Why does a chess game end in a draw

Why does a chess game end in a draw

A draw is a tie … neither player wins. Though a draw against a very strong player can feel very much like a win. You will often hear chess player’s brag of their draws … (“I got a draw against such and such grandmaster”).

INSUFFICIENT MATERIAL TO MATE

In order to win the game, one side must have at least two minor pieces (the Bishop and the Knight are referred to as “minor” pieces; the Queen and Rooks are called “major” pieces), a Rook, or a Queen. Keep in mind, however, that if there is a Pawn on the board, there is always sufficient material for a mate because the Pawn could be promoted to a Queen. Bare Kings, King and Bishop against King, or King and Knight against King is a draw because there is not sufficient mating material. The stronger side must have at least King and Queen; King and Rook; King and two Bishops; or King, Bishop, and Knight. (King and two Knights against King is not enough to force mate, but that subject is beyond the scope of this article.)

STALEMATE

The game is a draw if either King is stalemated. A stalemate occurs when the King is not in check, but has no legal moves. In the diagram below, if it is Black’s move, he has no legal move; Black is stalemated and the game is a draw. If it is White’s move, however, the game is not a draw, because Qe2 would be checkmate.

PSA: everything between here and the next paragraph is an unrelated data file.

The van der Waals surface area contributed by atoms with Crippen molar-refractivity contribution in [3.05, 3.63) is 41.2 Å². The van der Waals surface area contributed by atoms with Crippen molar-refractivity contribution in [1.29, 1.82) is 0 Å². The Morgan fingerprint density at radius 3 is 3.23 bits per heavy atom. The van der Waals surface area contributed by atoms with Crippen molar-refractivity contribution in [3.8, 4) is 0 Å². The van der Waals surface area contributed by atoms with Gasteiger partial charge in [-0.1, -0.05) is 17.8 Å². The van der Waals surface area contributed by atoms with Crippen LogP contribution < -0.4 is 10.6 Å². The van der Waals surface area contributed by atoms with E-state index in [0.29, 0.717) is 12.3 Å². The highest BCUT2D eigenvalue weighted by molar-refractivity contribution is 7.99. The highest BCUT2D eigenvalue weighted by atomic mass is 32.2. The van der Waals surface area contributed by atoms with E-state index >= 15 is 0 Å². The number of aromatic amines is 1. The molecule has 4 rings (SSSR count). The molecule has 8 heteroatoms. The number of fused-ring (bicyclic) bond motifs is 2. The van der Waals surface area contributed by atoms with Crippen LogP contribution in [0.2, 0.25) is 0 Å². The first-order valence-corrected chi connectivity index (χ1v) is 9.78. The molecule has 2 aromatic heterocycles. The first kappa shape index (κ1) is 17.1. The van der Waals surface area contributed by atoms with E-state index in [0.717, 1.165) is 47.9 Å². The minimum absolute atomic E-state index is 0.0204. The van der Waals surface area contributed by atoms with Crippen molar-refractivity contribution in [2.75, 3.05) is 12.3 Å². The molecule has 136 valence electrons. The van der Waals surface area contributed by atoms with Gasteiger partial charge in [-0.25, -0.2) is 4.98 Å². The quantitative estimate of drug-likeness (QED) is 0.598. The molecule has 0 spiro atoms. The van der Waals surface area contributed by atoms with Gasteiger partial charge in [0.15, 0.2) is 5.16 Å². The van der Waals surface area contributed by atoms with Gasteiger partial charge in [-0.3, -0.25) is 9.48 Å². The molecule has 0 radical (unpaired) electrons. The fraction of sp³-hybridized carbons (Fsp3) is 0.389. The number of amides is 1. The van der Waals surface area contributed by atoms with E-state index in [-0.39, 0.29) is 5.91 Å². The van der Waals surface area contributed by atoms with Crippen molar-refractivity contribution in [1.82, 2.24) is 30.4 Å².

THREEFOLD REPETITION OF POSITION

If the same position occurs three times on the chessboard with the same player to move (and the same castling and capturing privileges [the en passant capture might be a factor]), the game is a draw. “Perpetual check,” where one side repeatedly checks the enemy king over and over in an endless cycle, is a draw because of the threefold repetition rule.

THE FIFTY MOVE RULE

If the players have made 50 moves without moving a Pawn, capturing a piece, or either side delivering checkmate, the game is a draw. This might occur in the more difficult checkmates (Bishop and Knight against King or King and Queen against King and Rook). It doesn’t occur very often.

BY AGREEMENT OF THE PLAYERS

By far the most common way of drawing a game is where the players agree to a draw. This occurs because the players foresee that the game will inevitably end in a draw by one of the other methods. In such a situation the rules allow the players to end the game as a draw by agreement.